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Q & A: with the school year beginning, what can I do to ensure my child is successful?

Every stakeholder, from policymakers to parents, is responsible for student achievement. As their children's first teachers, parents in particular play a critical role in children's learning. According to a U.S. Department of Education study, when teachers reported high levels of outreach to parents of low-achieving third-graders, two-year growth rates for student test scores were much higher (reading: 50 percent; math: 40 percent) than when teachers reported low levels of outreach. Here are some tips to help you support your child.

* Speak with your child about school. Talk to your child about the importance of school. Ask him or her about teachers, assignments, friends and activities.

* Establish a line of communication with school staff. Keep in touch with teachers and guidance counselors by scheduling periodic meetings or corresponding regularly to discuss academic expectations and your child's progress in meeting those expectations.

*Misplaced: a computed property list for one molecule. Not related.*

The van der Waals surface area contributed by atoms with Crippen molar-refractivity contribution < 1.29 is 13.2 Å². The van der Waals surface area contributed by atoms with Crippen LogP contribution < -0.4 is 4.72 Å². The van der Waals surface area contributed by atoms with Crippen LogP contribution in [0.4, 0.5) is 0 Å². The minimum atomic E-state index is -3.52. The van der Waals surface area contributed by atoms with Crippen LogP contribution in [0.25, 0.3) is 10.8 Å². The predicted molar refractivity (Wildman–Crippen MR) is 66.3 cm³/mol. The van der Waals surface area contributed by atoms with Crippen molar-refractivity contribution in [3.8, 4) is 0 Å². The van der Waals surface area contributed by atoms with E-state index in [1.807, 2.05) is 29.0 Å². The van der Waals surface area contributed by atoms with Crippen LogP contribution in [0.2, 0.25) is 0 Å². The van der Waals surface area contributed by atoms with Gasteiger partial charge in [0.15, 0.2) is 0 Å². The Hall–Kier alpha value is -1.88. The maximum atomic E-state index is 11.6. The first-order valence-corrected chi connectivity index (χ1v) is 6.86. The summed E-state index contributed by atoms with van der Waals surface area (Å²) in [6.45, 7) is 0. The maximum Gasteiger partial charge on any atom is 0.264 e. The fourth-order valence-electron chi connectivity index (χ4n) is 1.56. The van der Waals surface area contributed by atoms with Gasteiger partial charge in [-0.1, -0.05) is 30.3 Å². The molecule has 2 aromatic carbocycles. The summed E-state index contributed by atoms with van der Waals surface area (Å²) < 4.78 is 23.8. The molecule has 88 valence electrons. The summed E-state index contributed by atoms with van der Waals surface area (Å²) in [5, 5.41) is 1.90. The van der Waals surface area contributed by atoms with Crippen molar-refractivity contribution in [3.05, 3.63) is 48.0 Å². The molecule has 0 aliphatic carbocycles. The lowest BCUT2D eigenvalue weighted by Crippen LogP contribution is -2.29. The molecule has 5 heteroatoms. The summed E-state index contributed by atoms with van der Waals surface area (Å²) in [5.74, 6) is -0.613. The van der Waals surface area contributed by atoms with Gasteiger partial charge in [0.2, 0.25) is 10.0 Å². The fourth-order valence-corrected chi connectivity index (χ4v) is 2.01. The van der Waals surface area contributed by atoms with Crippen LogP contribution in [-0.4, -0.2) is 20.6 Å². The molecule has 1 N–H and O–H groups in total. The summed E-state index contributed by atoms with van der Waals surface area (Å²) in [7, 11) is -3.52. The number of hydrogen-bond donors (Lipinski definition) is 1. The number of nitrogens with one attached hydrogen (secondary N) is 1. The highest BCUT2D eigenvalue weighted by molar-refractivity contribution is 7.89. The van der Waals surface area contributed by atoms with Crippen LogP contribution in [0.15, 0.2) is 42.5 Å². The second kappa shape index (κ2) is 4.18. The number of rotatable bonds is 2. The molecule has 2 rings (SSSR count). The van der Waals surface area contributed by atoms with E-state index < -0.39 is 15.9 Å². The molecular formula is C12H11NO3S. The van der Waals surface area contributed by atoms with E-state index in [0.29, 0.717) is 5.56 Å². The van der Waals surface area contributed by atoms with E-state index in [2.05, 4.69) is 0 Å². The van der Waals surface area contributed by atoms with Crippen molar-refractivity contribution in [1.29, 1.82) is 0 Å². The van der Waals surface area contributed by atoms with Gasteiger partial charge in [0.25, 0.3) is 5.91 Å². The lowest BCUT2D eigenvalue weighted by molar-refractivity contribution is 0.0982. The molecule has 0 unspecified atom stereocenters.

* Examine the school's report card. The No Child Left Behind Act requires that schools and districts provide "report cards" or ongoing information on student progress. These report cards also show how your child's school is doing compared to others in the district.

* Help with homework. Review assignments so that you will know in which subjects your child is excelling, needs help or lacks enthusiasm for what is being taught. Ask your child's teachers if classroom and homework assignments are posted on the school's Web site.

* Attend school functions. Participate in events such as open houses and parent-teacher conferences. Find out about volunteer opportunities and how you can become involved in school improvement efforts. Join or start a parent support network.

For more information and resources to help your child succeed in school, visit www.ed.gov and click on "Parents."
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Publication:The Achiever
Article Type:Brief article
Geographic Code:1USA
Date:Sep 1, 2006
Words:281
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